Comparative results of surgical management of single carcinomas of the colon and rectum: A series of 1939 patients managed by one surgeon
Article first published online: 7 DEC 2005
Copyright © 1981 British Journal of Surgery Society Ltd.
British Journal of Surgery
Volume 68, Issue 12, pages 850–855, December 1981
How to Cite
McDermott, F. T., Hughes, E. S. R., Pihl, E., Milne, B. J. and Price, A. B. (1981), Comparative results of surgical management of single carcinomas of the colon and rectum: A series of 1939 patients managed by one surgeon. Br J Surg, 68: 850–855. doi: 10.1002/bjs.1800681207
- Issue published online: 7 DEC 2005
- Article first published online: 7 DEC 2005
- Manuscript Accepted: 12 MAY 1981
- Anti-Cancer Council of Victoria
- Alfred Hospital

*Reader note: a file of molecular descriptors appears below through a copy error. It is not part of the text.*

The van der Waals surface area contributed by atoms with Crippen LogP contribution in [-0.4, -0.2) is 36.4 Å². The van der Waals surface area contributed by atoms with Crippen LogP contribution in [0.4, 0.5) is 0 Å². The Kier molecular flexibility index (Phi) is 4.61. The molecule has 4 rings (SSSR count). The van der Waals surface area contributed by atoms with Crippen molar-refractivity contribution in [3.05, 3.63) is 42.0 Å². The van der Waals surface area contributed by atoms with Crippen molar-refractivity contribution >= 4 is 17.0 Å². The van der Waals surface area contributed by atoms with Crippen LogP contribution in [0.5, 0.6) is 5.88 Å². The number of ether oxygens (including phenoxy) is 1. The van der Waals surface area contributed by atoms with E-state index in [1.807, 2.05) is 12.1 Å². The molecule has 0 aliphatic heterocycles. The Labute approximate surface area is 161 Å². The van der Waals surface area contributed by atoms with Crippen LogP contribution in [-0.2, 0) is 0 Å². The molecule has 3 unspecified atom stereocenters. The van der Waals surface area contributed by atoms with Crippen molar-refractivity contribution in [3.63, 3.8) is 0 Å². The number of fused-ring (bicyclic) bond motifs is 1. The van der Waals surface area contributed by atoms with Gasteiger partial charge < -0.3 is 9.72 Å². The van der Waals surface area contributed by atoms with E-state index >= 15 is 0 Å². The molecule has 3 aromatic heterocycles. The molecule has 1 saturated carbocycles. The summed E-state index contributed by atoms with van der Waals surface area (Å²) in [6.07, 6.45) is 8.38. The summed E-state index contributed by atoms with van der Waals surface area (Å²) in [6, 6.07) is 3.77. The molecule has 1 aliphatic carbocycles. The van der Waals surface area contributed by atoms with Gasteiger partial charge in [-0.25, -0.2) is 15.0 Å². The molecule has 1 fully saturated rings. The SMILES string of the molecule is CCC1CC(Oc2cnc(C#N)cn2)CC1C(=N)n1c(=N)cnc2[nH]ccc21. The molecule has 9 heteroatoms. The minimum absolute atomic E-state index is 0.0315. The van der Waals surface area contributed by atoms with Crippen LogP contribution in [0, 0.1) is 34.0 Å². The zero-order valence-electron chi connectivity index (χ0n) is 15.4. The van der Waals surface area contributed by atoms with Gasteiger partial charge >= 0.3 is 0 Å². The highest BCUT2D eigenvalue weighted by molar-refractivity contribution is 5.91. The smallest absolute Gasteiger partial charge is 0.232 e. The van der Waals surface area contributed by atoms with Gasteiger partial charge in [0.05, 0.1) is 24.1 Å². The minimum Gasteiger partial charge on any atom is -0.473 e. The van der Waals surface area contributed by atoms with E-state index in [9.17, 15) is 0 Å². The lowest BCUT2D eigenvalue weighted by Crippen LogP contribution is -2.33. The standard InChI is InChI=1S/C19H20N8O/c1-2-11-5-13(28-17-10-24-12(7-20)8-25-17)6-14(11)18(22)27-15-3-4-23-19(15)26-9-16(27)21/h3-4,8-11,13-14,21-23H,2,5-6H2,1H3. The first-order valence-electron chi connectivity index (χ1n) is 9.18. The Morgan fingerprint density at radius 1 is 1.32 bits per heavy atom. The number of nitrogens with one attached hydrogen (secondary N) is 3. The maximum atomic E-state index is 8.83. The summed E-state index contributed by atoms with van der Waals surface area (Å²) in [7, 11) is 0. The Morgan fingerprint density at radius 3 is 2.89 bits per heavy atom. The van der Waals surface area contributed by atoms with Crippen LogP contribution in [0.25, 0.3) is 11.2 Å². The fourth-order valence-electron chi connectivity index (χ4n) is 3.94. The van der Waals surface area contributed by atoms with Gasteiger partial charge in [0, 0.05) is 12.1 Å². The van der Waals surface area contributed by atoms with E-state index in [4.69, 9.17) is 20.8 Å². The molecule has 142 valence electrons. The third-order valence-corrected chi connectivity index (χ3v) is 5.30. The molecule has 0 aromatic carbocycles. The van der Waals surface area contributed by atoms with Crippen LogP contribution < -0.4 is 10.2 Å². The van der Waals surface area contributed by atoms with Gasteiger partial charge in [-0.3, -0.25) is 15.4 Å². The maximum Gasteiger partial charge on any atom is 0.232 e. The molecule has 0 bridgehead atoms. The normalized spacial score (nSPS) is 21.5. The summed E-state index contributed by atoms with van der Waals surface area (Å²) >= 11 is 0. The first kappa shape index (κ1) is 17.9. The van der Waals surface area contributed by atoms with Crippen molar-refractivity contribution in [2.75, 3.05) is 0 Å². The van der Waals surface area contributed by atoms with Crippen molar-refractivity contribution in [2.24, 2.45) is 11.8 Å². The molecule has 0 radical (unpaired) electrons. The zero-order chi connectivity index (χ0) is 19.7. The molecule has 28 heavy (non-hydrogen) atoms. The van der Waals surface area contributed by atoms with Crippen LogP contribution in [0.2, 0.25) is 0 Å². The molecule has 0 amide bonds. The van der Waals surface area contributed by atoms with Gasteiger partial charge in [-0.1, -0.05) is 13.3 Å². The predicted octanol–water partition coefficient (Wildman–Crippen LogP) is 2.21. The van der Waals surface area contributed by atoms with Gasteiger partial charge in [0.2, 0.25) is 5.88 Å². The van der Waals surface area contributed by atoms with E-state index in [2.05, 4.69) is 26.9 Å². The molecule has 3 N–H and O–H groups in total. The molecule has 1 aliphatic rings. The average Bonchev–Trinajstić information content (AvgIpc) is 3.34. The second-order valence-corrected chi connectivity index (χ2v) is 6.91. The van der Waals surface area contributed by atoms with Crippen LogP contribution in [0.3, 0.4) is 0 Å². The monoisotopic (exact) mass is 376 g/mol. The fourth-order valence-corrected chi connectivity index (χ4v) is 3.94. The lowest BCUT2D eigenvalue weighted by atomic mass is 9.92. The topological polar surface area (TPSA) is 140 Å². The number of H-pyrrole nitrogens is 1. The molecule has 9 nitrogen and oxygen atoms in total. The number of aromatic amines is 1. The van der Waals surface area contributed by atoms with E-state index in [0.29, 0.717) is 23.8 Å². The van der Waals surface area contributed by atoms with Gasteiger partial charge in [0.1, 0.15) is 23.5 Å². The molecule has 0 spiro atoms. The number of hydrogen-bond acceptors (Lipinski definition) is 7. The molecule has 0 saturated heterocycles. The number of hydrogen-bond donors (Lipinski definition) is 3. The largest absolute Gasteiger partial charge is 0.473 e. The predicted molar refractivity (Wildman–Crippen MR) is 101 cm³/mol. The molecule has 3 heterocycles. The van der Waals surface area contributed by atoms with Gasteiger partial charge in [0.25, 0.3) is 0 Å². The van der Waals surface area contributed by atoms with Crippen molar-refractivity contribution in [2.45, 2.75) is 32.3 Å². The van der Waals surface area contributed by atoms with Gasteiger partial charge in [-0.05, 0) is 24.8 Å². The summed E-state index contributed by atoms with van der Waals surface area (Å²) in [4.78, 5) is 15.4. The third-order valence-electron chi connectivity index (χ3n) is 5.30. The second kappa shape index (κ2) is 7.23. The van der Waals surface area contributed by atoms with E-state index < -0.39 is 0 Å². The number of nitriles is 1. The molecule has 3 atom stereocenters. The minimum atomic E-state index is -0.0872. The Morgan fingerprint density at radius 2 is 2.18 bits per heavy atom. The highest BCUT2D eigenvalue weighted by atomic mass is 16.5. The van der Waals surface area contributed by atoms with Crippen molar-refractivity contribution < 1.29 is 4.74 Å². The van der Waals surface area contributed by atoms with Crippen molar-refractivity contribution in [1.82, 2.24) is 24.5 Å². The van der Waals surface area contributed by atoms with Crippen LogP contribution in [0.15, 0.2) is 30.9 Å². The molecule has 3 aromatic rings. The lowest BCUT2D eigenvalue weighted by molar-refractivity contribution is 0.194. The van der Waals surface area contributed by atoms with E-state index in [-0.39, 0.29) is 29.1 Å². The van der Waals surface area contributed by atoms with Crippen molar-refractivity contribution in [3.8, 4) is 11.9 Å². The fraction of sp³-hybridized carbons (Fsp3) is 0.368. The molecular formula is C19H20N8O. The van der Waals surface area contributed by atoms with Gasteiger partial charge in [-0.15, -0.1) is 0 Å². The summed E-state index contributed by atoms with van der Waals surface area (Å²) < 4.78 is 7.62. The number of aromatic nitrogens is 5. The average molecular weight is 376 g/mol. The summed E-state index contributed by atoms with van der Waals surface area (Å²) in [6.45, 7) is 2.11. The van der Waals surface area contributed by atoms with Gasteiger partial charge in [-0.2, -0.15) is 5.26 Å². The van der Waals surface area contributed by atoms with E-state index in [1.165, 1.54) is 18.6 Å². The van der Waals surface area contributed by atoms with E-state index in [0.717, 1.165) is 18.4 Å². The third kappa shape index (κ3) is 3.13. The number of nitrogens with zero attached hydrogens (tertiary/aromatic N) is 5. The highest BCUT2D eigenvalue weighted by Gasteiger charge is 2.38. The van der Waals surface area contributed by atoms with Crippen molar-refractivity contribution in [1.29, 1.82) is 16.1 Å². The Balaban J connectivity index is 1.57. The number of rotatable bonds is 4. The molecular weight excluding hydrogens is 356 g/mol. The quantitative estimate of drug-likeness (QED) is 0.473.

A comparative analysis has been made of the results of surgical management of single carcinomas of the colon and rectum in a series of 1939 patients treated by one surgeon. The data were prospectively collected, with 99 per cent follow-up. Cancer specific survival did not differ significantly between patients with colonic or rectal cancer. Survival prospects were better for women (P = 0·02) and for patients less than 40 years of age (P = 0·03). Survival was significantly related to tumour staging (P<0·001). Cancer specific survival was better after curative resection for colonic than rectal carcinoma (P = 0·003). Five-year survival for patients with colonic tumours was 76 per cent and for rectal tumours 69 per cent. The 10-year survival figures were 73 per cent and 61 per cent respectively. This difference was accounted for by a higher proportion of Dukes' stage C tumours in the rectum (P<0·001) and better survival prospects for colonic compared to rectal stage C1 tumours (P = 0·02). Sphincter-saving resections were performed in 64 per cent of rectal cancer patients managed by curative resection. Survival tended to be better than after sphincter-sacrificing operations. After palliative resection, median survival for colonic and rectal cancer was 14 and 13 months respectively. After palliative bypass operations the corresponding figures were 4 and 8 months.